On Oct. 25, 103 years after the children were laid to rest, the names and faces almost lost to history have been returned to Violet, William, Newton and Earl Sparks.

For their nephews, Jack and Frank Sparks, the story began on March 16, 1957.

According to the Sparks family’s oral histories and research by local historian David Minton, that was the day the four children’s mother, Effie Sparks, broke down crying and told a niece she had four children buried somewhere in New Mexico or Texas but had no idea where.

The revelation set Effie’s grandchildren, Frank and Jack, on a quest that would take them more than 50 years.

“It means closure in a sense,” said Jack Sparks, looking across the site where his uncles and aunt were buried. “Our great hope is when we walk through those pearly gates, those children are going to meet us there. If they know what we did now, they are certainly rejoicing. In the hereafter we will certainly be able to share the story.”

The brothers, along with Frank’s son, Joe Bill Sparks, and family members Bobbie Sparks and Marc Bradberry placed a four-foot headstone to honor their long-lost relatives.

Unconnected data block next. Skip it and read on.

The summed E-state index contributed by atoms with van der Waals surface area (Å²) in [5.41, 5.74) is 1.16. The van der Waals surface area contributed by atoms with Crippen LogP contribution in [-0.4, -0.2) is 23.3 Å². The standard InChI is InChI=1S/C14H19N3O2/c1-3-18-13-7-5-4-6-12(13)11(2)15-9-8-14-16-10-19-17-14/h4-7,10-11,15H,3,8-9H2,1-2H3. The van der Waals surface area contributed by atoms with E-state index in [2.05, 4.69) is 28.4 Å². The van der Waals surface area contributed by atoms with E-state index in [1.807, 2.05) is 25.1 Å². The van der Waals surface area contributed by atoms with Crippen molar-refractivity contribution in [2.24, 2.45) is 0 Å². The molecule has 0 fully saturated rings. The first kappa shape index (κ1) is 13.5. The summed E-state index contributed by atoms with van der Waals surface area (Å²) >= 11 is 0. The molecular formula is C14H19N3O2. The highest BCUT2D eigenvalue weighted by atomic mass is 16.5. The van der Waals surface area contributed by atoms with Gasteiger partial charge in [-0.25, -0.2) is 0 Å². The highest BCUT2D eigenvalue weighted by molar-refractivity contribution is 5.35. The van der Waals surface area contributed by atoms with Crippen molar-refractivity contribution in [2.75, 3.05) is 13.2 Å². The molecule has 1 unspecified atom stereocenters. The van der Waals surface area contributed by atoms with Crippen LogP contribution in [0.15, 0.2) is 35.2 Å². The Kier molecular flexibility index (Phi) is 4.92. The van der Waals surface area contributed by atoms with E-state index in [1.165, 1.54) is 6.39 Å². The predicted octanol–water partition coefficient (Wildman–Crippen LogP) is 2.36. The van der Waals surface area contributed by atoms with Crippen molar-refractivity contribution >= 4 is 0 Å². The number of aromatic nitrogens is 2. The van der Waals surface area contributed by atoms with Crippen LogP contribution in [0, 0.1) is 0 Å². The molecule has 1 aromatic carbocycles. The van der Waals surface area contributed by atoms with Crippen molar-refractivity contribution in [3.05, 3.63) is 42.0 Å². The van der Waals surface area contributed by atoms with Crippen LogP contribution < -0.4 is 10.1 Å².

Minton, who has placed headstones on unmarked graves across Lea County for years, joined the family in cleaning up the site.

“To me, it is just a great thing that these children are no longer lost to history,” Minton said. “They have been found and remembered.”

The search for his long-buried relatives drew Jack Sparks into the Lea County Assessor’s Office one day in 2008 in search of records on the homestead his grandfather, James Monroe Sparks, claimed near Nadine in 1902.

It was perhaps fate that Sparks told one of the staff the story of the Sparks family just as David Minton walked into the office. The words, “lost graves” sparked Minton’s curiosity and the two began to talk.